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recommended reading : bibliography : videography
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past interviews

talking to carol

I talk to the press all the time, especially to 'zines and webmags that focus on sex and culture. These are links and reprints from some of those interviews.

Source: The Good Vibrations Gazette, Fall 2003. Interview questions by Sarah Burgundy. Used by permission.

Congratulations on the re-release of Leather Daddy and the Femme! Tell us about how it ended up getting reissued. What did you change in the new edition?

CQ: The Leather Daddy and the Femme went out of print pretty fast in its Cleis edition -- not because people weren't buying it, but because at that moment, the publishing industry was starting to undergo some harsh changes, and the book got caught in the middle. Big bookstores, particularly chains, order books and then if they don't sell quickly, they send them back to the warehouse and don't pay for them. Some publishers get the books back from storage and send them out again. But many copies of LD&F -- I'll never know exactly how many -- were exiled into a warehouse and destroyed. You can imagine how I felt! And all the while I was hearing from bookstores in Boston and Madison and all over the place, wanting to order it. Cleis let the rights revert back to me, so I brought the project to Down There Press -- which is, of course, the publishing company Good Vibrations owns. I knew DTP would take good care of the book, and this way its sales directly support Good Vibes.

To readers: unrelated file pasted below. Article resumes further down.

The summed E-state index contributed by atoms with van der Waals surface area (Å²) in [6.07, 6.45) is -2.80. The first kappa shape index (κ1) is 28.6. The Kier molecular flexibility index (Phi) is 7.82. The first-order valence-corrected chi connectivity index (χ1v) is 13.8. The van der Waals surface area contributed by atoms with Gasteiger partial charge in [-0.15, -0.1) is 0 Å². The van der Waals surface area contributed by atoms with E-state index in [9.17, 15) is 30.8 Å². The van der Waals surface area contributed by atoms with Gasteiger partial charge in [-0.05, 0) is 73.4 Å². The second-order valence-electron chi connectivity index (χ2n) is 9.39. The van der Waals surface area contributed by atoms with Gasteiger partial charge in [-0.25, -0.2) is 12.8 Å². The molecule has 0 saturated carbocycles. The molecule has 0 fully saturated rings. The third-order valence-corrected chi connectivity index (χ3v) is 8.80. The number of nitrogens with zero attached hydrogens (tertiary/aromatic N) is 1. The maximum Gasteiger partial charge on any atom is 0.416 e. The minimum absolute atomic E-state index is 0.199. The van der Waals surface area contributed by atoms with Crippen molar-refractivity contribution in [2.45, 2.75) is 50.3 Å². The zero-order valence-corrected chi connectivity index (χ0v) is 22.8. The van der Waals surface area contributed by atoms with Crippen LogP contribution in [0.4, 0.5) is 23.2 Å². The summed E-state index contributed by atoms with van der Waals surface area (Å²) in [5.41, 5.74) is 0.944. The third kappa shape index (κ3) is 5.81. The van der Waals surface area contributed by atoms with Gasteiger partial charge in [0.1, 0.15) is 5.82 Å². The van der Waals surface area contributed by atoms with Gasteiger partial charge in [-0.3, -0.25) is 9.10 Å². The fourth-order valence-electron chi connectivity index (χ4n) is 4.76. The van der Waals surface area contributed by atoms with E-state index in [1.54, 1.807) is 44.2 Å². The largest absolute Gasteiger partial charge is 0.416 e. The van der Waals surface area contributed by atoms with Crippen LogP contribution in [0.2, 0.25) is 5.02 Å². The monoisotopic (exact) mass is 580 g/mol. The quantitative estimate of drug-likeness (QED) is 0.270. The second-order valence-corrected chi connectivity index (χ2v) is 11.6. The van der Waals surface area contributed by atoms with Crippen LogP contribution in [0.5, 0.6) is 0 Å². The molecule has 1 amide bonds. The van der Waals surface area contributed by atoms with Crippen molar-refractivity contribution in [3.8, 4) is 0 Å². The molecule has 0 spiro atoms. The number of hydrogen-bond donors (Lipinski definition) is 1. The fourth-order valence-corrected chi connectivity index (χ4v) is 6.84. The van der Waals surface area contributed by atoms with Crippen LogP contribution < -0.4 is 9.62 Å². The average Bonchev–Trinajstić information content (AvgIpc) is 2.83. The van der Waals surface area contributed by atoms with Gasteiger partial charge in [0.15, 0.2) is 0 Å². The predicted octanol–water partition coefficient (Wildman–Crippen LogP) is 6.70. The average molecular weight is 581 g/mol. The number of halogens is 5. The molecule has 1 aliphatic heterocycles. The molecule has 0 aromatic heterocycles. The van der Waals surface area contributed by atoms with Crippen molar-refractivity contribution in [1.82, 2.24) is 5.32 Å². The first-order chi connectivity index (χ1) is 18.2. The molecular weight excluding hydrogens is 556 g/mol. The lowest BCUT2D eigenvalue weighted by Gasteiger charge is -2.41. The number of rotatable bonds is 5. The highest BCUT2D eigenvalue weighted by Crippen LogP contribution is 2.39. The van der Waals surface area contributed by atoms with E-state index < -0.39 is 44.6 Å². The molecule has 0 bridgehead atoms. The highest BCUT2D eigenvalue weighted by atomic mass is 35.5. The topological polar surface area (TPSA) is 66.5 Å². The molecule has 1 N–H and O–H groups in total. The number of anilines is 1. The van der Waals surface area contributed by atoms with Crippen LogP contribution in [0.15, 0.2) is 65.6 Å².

Plus, I had always wanted the cover to have a sexy leather daddy on it, collaged with a sexy femme. For whatever reason, Cleis chose not to do that, but Leigh at Down There Press was very open to having my web designer, Kristin J. Herrera, do the artwork, and I got permission from the Tom of Finland Foundation to use a genuine Tom leather daddy! Now a prospective reader who doesn't know the gist of the story -- a bisexual femme who cross-dresses as male to lure gay male leather daddies -- can look at the cover and get a hint about the gender-bending and pansexual contents of the novel. I also included a few chapters Cleis didn't publish in the first edition, including a couple where the characters have long conversations
about sexual orientation and gender identity. Cleis thought those chapters were too "talky" for a sexy book - but, as I say in the new introduction," No sex I ever had existed outside of questions of who I was for having
it... Since most people fuck within the context of relationships and sexualities, I've put that material back in." Judging from reader response, I made the right call. An important element of The Leather Daddy and the
is the way the characters become family for each other, so it's also a book that explores poly relationships, not just gender-bending and kinky sex.

How do think the book has been accepted now, with the reprint, as opposed to when it first came out? Do you feel like you have more of an audience for it now?

CQ: Lots of people have told me they'd looked for the book without success (because it was out of print for a while) -- they'd wanted to get copies for friends and lovers, which to me is a real endorsement, especially given the way having a "family of lovers" is important to the characters in the book. People have also said they've loaned it out and not gotten it back -- and, while it's bad karma to book-borrowers, I think that speaks to the way people feel about The Leather Daddy and the Femme. In the years since it first came out its reputation has spread, and I also think the ever-more-comfortable way queer issues are discussed in the mainstream has made a bigger audience ready for this book. It's not a polarized thing -- instead, the characters have purposely various, and often fluid, sexual and gender orientations. I think the public is getting more open to that, and to polyamory as well.

You also just came out with Five Minute Erotica. Why just five minutes?